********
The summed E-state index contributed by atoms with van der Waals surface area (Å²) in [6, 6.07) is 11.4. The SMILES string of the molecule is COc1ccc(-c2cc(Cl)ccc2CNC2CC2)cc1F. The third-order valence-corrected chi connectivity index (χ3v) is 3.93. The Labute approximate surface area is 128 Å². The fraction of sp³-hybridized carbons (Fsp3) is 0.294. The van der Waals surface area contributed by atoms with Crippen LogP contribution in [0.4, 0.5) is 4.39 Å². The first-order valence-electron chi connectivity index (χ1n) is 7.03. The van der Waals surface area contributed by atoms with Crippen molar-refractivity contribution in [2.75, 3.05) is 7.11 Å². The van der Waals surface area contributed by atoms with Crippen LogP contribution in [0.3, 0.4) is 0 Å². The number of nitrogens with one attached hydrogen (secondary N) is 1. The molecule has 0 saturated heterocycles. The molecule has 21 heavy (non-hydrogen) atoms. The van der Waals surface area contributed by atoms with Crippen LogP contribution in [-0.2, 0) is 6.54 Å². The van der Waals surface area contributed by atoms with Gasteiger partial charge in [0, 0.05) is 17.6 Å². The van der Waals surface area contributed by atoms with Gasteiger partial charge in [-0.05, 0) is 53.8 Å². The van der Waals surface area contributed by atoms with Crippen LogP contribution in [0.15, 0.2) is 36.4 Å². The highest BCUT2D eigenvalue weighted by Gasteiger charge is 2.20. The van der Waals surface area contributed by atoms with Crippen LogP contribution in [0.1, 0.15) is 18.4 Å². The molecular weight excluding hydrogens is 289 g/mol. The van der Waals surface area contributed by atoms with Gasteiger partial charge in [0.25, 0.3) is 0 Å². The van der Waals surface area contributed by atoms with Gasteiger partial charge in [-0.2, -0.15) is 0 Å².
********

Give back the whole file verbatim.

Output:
The summed E-state index contributed by atoms with van der Waals surface area (Å²) in [6, 6.07) is 11.4. The SMILES string of the molecule is COc1ccc(-c2cc(Cl)ccc2CNC2CC2)cc1F. The third-order valence-corrected chi connectivity index (χ3v) is 3.93. The Labute approximate surface area is 128 Å². The fraction of sp³-hybridized carbons (Fsp3) is 0.294. The van der Waals surface area contributed by atoms with Crippen LogP contribution in [0.4, 0.5) is 4.39 Å². The first-order valence-electron chi connectivity index (χ1n) is 7.03. The van der Waals surface area contributed by atoms with Crippen molar-refractivity contribution in [2.75, 3.05) is 7.11 Å². The van der Waals surface area contributed by atoms with Crippen LogP contribution in [0.3, 0.4) is 0 Å². The number of nitrogens with one attached hydrogen (secondary N) is 1. The molecule has 0 saturated heterocycles. The molecule has 21 heavy (non-hydrogen) atoms. The van der Waals surface area contributed by atoms with Crippen LogP contribution in [-0.2, 0) is 6.54 Å². The van der Waals surface area contributed by atoms with Gasteiger partial charge in [0, 0.05) is 17.6 Å². The van der Waals surface area contributed by atoms with Gasteiger partial charge in [-0.05, 0) is 53.8 Å². The van der Waals surface area contributed by atoms with Crippen LogP contribution in [0.15, 0.2) is 36.4 Å². The highest BCUT2D eigenvalue weighted by Gasteiger charge is 2.20. The van der Waals surface area contributed by atoms with Crippen LogP contribution in [0.1, 0.15) is 18.4 Å². The molecular weight excluding hydrogens is 289 g/mol. The van der Waals surface area contributed by atoms with Gasteiger partial charge in [0.25, 0.3) is 0 Å². The van der Waals surface area contributed by atoms with Gasteiger partial charge in [-0.2, -0.15) is 0 Å².